With a couple of large dividends coming due, it seemed like a good time to remind you about one of the nuances of dividend capture trading. The core challenge of dividend trading, of course, is to buy the stock, collect the dividend, then sell the stock at least at your purchase price. That way you break even on the stock and book the income. Selling at a loss that offsets your income would be pointless, naturally. Fortunately, for stocks in the right sectors or with certain characteristics, Mr. Market helps us out. It turns out that 60% to 70% of stocks bounce back to their pre-dividend price within a couple weeks, creating a tailwind that we exploit each quarter. So far, so good.
In order to find the best candidates, one of the characteristics for which we screen is dividend size. Dividends that are too small, say below 0.5% of the stock price, are fine but you just need to capture way too many of them to create meaningful return. In the other direction, very large dividends can be tempting, but can often indicate unforeseen risk. The grey area comes with "biggish" dividends. These are large enough that we know the stock will drop when it goes ex-, but not so large that we are taking on idiosyncratic risk. These dividends can be played safely, but with a qualification.
Two coming in this category are Wynn Resorts (WYNN), which will pay 4% on Nov. 21, and Prudential (PRU), which will pay 2.7% on Nov. 18. (As always, when I say "pay," I mean they go ex-dividend on that date.) Those dividends are quite large relative your run of the mill 0.5% to 1% we normally play. WYNN's is something of a special; they pay it now and then but not regularly. PRU's is the regular dividend, but it is an "accidental high yielder" because the stock is getting crushed along with the financials.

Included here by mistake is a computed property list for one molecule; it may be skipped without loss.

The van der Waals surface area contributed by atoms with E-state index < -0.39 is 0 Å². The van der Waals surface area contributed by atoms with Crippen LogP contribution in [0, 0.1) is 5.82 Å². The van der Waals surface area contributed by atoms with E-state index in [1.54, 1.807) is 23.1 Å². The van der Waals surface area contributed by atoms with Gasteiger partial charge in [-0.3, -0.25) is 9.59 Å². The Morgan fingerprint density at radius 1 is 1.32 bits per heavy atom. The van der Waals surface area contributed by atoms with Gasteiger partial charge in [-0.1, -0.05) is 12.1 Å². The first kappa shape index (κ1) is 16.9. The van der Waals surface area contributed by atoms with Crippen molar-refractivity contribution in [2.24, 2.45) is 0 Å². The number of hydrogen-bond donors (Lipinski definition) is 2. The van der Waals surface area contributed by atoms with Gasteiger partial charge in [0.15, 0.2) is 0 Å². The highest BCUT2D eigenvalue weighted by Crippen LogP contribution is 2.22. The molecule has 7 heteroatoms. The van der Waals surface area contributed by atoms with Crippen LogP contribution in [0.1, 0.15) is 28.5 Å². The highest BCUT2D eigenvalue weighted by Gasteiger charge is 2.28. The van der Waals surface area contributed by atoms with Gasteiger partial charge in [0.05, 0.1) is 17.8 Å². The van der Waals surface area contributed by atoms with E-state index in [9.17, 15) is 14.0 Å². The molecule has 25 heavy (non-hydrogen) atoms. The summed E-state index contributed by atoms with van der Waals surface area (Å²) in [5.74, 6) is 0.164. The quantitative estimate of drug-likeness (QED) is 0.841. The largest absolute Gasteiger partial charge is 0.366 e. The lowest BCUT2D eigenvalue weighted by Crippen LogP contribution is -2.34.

My game plan on playing both of these deviates from the usual in that I will not necessarily hold them until I get back to my purchase price. The name of the game in dividend capture is capital utilization, and you must carefully consider how long you hold a stock after it pays, since every day you hold it is a day you are not collecting income on a new trade. With these two, because the dividend is so large, I expect them to fall considerably after attaining ex-status, perhaps even as much as the dividend percentage. As I monitor them for a sell point, I will look at the total return on the trade. For instance, if WYNN falls 4%, then rallies over the following week or two so that it is down 2%, I will lock in the 2% loss on the stock. This, combined with my 4% dividend, is a 2% total return on the trade. This actually is double my usual target of around 1% return. The same with PRU: Watch the total return and feel free to sell at a loss that is less than the dividend, as this will produce a positive total return.
One other dividend note: the next couple weeks will be semi weeks. I initiated trades in Linear Technology (LLTC), Maxim Integrated Circuits (MXIM), and Microchip Technology (MCHP). I am a bit concerned about the semi group and tech in general, because the extreme shortage of hard drives caused by the Thai flooding is going to slow down the PC industry in a big way sometime this quarter and into the first quarter. (A great pair trade will be establishing long position names that make drives and shorting any names that make other components.) Having said that, the analog names are some of the most stable of the group, because they sell into numerous industrial applications, and their margins are gargantuan. These are not long-term holdings, but we can capture solid dividends and get out on any small group rally between now and year-end. LLTC pays 0.74% on Nov. 16, MXIM pays 0.82% on Nov. 21, and MCHP pays 0.95% on Nov. 17.